Environmentalists are celebrating the arrival of a sixth baby Killer Whale in less than a year. This baby boom of sorts has taken place off the coast of Washington.
Puget Sound welcomed its sixth baby orca. The Center for Whale Research has tagged the new baby Killer Whale as J53 on its Facebook Page. It can now be seen cavorting with an adult female Killer Whale named Princess Angeline.
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Environmentalists and conservationists are currently having a field day. This baby boom is being termed the Class of 2015. It is a rarity that has inspired so many who are working to save endangered species.
There could be more additions to the already increasing pack of baby orcas. As they say “the more the merrier”. Meanwhile, the survival of the baby orca is being seen as little less than a miracle of sorts.
Hopes are running high among the conservationists that the Killer Whale populations might be stabilized sometime in the future thanks to the unceasing efforts of human beings who care for animal life. The baby was born to a pod of orcas near the San Juan Islands. Termed the J Pod, it is one of three such pods.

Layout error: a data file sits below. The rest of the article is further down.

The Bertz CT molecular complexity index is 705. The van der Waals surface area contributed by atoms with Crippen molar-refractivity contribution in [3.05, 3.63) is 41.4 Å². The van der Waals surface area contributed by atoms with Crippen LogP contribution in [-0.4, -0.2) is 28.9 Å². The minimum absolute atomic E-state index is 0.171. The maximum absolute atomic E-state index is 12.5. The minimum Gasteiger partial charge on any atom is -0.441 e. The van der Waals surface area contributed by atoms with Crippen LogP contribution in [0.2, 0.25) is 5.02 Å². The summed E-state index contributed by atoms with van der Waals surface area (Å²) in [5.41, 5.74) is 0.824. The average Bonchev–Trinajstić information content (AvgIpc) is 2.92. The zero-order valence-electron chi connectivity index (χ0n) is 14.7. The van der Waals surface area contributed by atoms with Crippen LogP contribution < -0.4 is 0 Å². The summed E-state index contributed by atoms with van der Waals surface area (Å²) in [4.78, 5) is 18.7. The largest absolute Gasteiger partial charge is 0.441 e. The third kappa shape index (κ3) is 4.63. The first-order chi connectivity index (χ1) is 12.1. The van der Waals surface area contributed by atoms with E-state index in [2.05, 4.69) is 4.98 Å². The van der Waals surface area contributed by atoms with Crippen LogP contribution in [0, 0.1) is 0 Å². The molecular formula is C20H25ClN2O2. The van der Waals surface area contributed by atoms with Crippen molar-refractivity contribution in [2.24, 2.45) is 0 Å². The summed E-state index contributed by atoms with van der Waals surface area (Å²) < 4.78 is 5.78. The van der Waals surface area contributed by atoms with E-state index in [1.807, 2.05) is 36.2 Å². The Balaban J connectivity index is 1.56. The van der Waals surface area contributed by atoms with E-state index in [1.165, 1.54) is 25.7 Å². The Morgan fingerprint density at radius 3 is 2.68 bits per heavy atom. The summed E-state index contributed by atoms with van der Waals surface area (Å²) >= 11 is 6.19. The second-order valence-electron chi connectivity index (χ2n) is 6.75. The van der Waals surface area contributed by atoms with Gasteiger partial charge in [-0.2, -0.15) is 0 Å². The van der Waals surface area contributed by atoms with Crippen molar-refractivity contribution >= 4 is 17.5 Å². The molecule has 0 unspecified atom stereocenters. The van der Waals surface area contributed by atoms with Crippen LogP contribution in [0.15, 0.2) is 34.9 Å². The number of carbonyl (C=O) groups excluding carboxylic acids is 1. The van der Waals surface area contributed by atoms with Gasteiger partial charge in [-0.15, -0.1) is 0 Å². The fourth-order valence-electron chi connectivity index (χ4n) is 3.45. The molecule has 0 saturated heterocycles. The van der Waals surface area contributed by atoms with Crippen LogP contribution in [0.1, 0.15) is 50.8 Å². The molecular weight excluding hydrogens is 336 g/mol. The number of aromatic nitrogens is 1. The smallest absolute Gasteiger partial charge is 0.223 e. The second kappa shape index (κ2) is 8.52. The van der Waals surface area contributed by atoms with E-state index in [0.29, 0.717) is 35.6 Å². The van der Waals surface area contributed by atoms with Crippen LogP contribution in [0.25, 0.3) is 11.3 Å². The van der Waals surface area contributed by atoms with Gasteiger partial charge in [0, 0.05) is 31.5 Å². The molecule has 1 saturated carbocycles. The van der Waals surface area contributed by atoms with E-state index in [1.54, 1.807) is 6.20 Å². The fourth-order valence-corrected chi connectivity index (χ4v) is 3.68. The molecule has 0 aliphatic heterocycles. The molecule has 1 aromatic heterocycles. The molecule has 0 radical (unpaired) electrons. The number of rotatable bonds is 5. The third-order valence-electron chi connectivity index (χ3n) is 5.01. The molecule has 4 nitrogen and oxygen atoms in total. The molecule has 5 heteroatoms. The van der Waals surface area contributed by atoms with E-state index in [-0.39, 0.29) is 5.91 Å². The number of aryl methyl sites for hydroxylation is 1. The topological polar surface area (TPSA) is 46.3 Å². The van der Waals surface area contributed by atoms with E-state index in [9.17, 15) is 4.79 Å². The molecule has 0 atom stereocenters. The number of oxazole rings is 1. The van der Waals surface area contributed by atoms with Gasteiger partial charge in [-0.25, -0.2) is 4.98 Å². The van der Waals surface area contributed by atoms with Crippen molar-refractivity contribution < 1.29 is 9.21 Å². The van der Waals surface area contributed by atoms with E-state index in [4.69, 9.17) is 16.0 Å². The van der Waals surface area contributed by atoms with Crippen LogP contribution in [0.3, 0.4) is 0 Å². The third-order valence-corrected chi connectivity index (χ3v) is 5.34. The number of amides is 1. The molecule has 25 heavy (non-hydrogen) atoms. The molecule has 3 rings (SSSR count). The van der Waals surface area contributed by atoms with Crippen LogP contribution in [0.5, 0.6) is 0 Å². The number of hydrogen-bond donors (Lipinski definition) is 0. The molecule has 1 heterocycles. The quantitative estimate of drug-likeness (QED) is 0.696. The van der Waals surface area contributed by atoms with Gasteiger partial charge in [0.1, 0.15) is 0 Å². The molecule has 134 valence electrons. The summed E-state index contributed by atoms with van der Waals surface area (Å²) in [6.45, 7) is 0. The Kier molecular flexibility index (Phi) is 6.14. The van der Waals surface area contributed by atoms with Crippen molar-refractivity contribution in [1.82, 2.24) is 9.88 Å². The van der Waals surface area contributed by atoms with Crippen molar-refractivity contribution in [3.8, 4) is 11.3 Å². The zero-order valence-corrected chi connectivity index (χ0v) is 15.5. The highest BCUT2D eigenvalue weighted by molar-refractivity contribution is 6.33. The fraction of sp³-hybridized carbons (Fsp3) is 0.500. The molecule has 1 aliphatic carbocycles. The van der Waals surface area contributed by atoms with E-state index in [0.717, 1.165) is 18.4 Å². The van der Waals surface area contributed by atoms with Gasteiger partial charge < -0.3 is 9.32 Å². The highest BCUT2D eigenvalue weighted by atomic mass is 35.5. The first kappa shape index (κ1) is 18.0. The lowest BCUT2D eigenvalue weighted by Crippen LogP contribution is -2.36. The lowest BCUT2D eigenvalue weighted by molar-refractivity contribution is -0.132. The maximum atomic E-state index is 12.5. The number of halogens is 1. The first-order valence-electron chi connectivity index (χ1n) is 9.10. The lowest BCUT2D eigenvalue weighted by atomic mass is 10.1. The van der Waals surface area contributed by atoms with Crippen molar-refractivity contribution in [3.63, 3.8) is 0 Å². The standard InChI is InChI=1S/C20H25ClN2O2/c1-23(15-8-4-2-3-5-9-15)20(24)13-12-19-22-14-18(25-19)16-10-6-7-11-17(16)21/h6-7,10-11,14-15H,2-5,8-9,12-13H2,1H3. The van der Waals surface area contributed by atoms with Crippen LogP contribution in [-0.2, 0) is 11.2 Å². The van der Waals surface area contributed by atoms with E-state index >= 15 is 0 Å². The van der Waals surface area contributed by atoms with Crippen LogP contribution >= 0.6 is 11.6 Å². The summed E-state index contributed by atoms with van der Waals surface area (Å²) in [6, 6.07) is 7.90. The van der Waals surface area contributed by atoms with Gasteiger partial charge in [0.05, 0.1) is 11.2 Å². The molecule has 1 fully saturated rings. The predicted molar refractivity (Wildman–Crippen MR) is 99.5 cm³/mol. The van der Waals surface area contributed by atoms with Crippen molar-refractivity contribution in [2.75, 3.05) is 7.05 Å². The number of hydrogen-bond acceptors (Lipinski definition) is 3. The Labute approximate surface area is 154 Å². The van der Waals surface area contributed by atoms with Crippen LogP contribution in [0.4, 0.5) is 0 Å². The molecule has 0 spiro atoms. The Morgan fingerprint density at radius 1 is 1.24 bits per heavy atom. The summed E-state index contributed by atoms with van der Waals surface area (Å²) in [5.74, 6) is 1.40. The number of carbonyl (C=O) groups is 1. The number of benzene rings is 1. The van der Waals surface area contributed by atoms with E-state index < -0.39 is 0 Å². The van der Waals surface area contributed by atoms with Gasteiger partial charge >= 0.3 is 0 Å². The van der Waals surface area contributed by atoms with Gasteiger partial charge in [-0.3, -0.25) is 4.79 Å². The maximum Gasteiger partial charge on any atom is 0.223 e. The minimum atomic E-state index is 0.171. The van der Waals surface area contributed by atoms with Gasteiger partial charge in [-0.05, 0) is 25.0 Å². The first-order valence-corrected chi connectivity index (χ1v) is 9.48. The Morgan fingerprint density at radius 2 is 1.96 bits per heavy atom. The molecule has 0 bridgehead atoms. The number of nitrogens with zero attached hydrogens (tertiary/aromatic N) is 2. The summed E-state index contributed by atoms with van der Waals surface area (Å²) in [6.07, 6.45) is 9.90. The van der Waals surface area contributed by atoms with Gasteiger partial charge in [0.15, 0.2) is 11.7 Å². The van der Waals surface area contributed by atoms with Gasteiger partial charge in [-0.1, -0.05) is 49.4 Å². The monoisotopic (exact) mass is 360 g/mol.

One of the conservationists has said that it is a fantastic event and indeed good news. It is a Brady Bunch you see out there. J53 is the fourth calf born in the pod. The new birth has been ratified via several pics of the baby orca taken by marine wildlife enthusiasts.
The fetal folds on the skin of the newly born baby orca show it to have emerged from its mother’s womb just a few days back. Another pod called L Pod has seen births since December. While the gender of J53 remains a mystery, it is said that it is a girl.
There has only been one other female born among the whole brood. While mostly the ratio of males to females is almost equal, this time around, the majority of the baby orcas born were males. Male orcas have a longevity of 50 to 60 years in the wilderness.
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Females can survive to be 90 or above. A female orca passed away last week. However, the overall population of orcas or Killer Whales has increased over the years so now the conservationists are pretty confident that these rare forms of marine life will survive in the foreseeable future.